Mai hē tātou e haka ‘ite nei ki te ŋāpoki: A collaborative story of indigenous knowledge in a school setting in Rapa Nui
Zurob, C. (2014). Mai hē tātou e haka ‘ite nei ki te ŋāpoki: A collaborative story of indigenous knowledge in a school setting in Rapa Nui (Thesis, Master of Education (MEd)). University of Waikato, Hamilton, New Zealand. Retrieved from http://hdl.handle.net/10289/9007
Permanent Research Commons link: http://hdl.handle.net/10289/9007
This research explores the stories of indigenous educators in Rapa Nui, and their engagement with the development of Rapa Nui language and culture in the primary school curriculum. It is suggested that indigenous education in the island has promoted considerable agency in the development of national intercultural policies, emphasizing the resourcefulness they have had in doing so. This will be discussed in the case of an indigenous education programme that has been worked through to allow Rapa Nui children to learn in their native language, focusing on the participation that school teachers, staff and parents have in this endeavour. Positioning myself as a non-indigenous researcher, I am interested in following up on concerns discussed by theorists of decolonization, as a response to Western determination of what constitutes research; particularly in indigenous communities. This concern is reflected in the question that the research addresses, namely how intercultural education in Rapa Nui may or may not allow a forum for indigenous children on the island to develop a culturally responsive education. The thesis narrates the conception and implementation of indigenous education in Rapa Nui in a school setting. The experience of the participants highlights the need to recognize the asymmetry that has characterized intercultural relations at school throughout the history of formal education in the island. Further, they point to a revitalizing concept of culture to create a curriculum based on the Rapa Nui knowledge tradition. By giving space to this knowledge, it in turn implies a challenge to the existing educational frameworks. Responsibility over language revitalization and enhancement of local knowledge has gradually been positioned in school, and reflection on this work highlights the need to develop strategies that involve the wider society (local and national) in creating a renewed space for indigenous knowledge.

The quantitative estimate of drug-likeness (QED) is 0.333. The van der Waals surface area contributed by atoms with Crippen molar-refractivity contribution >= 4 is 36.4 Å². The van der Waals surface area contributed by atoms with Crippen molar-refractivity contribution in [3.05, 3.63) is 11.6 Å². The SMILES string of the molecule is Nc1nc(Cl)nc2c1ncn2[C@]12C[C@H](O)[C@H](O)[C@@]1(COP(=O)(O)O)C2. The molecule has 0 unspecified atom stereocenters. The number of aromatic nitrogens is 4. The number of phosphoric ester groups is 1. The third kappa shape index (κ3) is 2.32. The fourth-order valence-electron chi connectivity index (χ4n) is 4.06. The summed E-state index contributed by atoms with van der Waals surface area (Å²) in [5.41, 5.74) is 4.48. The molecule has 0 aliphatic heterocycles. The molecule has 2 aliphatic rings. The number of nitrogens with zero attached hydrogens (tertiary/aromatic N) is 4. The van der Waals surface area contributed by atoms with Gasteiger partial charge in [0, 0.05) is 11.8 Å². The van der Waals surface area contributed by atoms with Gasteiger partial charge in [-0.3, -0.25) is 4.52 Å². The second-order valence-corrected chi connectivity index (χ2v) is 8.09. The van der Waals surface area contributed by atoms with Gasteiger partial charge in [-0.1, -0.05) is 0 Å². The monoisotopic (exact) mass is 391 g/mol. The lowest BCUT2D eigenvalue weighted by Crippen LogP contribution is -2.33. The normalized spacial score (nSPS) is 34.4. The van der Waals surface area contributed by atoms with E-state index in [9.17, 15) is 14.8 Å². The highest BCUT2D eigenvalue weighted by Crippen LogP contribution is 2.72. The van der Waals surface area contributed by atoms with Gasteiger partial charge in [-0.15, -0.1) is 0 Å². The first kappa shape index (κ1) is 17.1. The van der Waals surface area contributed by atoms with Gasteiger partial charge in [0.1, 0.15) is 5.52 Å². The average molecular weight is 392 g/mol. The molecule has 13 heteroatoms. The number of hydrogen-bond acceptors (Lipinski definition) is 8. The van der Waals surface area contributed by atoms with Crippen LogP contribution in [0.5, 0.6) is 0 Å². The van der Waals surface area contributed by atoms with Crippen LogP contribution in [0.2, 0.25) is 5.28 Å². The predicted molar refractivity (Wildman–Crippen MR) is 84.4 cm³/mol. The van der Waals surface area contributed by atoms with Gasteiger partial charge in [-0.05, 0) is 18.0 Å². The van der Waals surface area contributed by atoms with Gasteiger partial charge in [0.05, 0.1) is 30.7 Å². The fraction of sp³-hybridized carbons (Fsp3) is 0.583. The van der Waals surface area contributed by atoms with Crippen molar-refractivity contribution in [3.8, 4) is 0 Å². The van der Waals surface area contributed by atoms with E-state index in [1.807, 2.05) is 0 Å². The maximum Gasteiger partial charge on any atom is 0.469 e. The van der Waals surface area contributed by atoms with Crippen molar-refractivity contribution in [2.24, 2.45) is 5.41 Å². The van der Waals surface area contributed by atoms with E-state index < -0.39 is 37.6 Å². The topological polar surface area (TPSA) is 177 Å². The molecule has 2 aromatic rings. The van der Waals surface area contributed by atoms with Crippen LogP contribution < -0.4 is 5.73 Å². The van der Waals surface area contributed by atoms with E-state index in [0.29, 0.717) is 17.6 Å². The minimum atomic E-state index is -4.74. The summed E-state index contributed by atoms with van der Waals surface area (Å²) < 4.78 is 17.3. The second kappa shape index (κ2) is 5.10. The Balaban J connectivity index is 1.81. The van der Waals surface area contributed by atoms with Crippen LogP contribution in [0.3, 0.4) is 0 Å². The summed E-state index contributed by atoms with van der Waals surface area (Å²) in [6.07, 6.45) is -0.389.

University of Waikato
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